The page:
Sunday, 18 October 2015

Special Baggage Allowance on Jet Airways

Jet Airways is a full service carrier of India which connects to domestic and international destinations. Jet Airways check in and cabin allowance rules which allow passengers to carry luggage free of cost within prescribed limits. However, if the passengers wish to carry more, they can always carry it by paying excess baggage charges. There could be certain items which are of odd-size or nature and which are required to be carried on flight. Some of these items could be the sporting or musical instruments. Sporting items can be carried on Jet flights without paying the excess baggage charges as these are exempt from oversize charge. These items are:
  1. Non motorized touring bicycles
  2. 1 pair of water skis of standard type
  3. Fishing equipments including 2 rods, 1 reel, 1 pair of waders, 1 landing net and tackle box
  4. Fibre glass made surfboards
  5. Golf kit including a bag which contains 1 pair of shoes, 12 golf balls and 14 golf clubs
  6. Non motorized paragliding items
  7. Snow boards and pair of boots
  8. Scuba diving items including a set containing 2 fins and 1 piece each of empty scuba tank, tank harness, tank pressure gauge, snorkel, knife, safety vest, spear gun, scuba regulator and mask.
  9. Skiing kit including 1 pair of ski boots, 1 pair of skis and 1 pair of poles.

Musical instruments can also be carried in the cabin luggage but for large equipment passengers are required to buy a seat. These items shall not weigh more than 75 kgs and shall be capable of being fastened to the seat. Since the extra seat is not occupied by a human, there will not be any free allowance for it and passenger will not earn any extra JPMiles towards Jet Airways frequent flyer program. Another important point to note is that the Jet Airways web check in, kiosk check in or tele check in is not to be permitted for such guests. Check in has to be done at the airports.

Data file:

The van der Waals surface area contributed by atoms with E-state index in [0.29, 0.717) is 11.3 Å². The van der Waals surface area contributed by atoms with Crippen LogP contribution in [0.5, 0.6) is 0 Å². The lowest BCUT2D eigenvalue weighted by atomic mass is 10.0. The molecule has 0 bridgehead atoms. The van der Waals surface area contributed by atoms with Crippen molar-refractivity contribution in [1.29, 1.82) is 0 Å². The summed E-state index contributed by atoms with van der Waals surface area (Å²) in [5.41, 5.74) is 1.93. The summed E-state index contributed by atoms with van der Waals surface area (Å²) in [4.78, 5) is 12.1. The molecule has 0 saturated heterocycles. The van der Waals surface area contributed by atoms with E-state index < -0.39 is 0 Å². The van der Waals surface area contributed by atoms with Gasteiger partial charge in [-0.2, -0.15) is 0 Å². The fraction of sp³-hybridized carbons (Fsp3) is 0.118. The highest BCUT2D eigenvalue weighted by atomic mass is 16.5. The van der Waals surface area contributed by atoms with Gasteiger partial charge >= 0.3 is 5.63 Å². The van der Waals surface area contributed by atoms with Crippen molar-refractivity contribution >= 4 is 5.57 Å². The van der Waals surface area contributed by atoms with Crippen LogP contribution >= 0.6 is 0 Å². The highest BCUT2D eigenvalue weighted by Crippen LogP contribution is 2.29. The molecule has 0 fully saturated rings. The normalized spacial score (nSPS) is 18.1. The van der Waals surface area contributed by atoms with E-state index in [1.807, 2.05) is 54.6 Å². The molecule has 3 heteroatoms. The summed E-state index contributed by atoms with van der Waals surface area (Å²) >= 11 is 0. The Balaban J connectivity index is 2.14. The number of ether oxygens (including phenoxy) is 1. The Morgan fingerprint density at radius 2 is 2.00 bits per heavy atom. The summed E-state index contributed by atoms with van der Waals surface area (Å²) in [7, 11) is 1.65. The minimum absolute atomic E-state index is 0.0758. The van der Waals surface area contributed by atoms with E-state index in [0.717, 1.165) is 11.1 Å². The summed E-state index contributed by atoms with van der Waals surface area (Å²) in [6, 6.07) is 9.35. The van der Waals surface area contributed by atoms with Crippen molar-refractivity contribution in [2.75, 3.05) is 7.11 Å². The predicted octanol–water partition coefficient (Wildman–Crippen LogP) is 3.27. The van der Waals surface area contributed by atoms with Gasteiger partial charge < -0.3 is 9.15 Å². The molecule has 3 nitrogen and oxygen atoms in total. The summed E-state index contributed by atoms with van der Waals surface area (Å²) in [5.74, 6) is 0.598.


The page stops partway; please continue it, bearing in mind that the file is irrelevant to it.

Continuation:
Weapons and ammunition are prohibited to be carried in the cabin baggage unless this has been authorized by the Government for specific persons. Certain items of dangerous nature such as knives, martial arts weapons, box cutters, spears, licensed firearms and swords are some of items which can be carried in the check in luggage provided these are suitably packed so as not to cause any harm to the handlers. However, the passengers are required to pay Rs 5000 per such items and ammunition up to 50 rounds for domestic flights and USD 100 per such item on international sectors.

With respect to the carriage of kirpans or short knives by Sikhs for religious reasons, there is a limitation of their carriage in Cabin only on the domestic flights within India. These are not allowed to be carried in cabin on international flights. These have to checked in on international flights of Jet Airways.  

Wednesday, 7 October 2015

Delta, Air France Aiming to Cut Jobs To Remain Viable

With cost cutting ruling the roost in the airline industry in Europe and Americas, it is clear that certain major players might not be all that well financially. Delta Airlines of US and Air France of France have recently announced job cuts to ensure that they remain viable. While Delta has been eyeing the top management positions and the salaried workers for meeting this end, Air France is cutting the fat at the lower rungs of organization.

Delta has seen a sluggish growth in revenues with only 3 and 1 percent hikes in the first and second quarters of this year as compared to last year. This has not been as per expectations and there has been a need to cut down on the costs by job cutting of regulars. While there is not so much of frenzy with this measure with Delta, the story has been different on the other side of Atlantic.

Air France labor unions resorted to violent measures by tearing off the shirts of two of Air France managers who had announced cutting down of costs by job-cutting. It is notable that the mega airlines of Europe- Lufthansa and Air France- have been battling the union strife for some years now on a number of issues. With soaring competition from the Gulf carriers on long haul flights and from low cost European carriers, the mega airlines of yesteryears have been feeling the squeeze. When the corrections are sought to be applied, it results in labor unrest. Recent strikes and violent methods have dented the image of these carriers worldwide which has resulted in curtailing of some routes, scaling down of operations and accumulating losses.

While the American airlines have been able to do a balancing act with cooperation from the unions and some deft handling of situation by top management, the same has not been seen in case of Europe.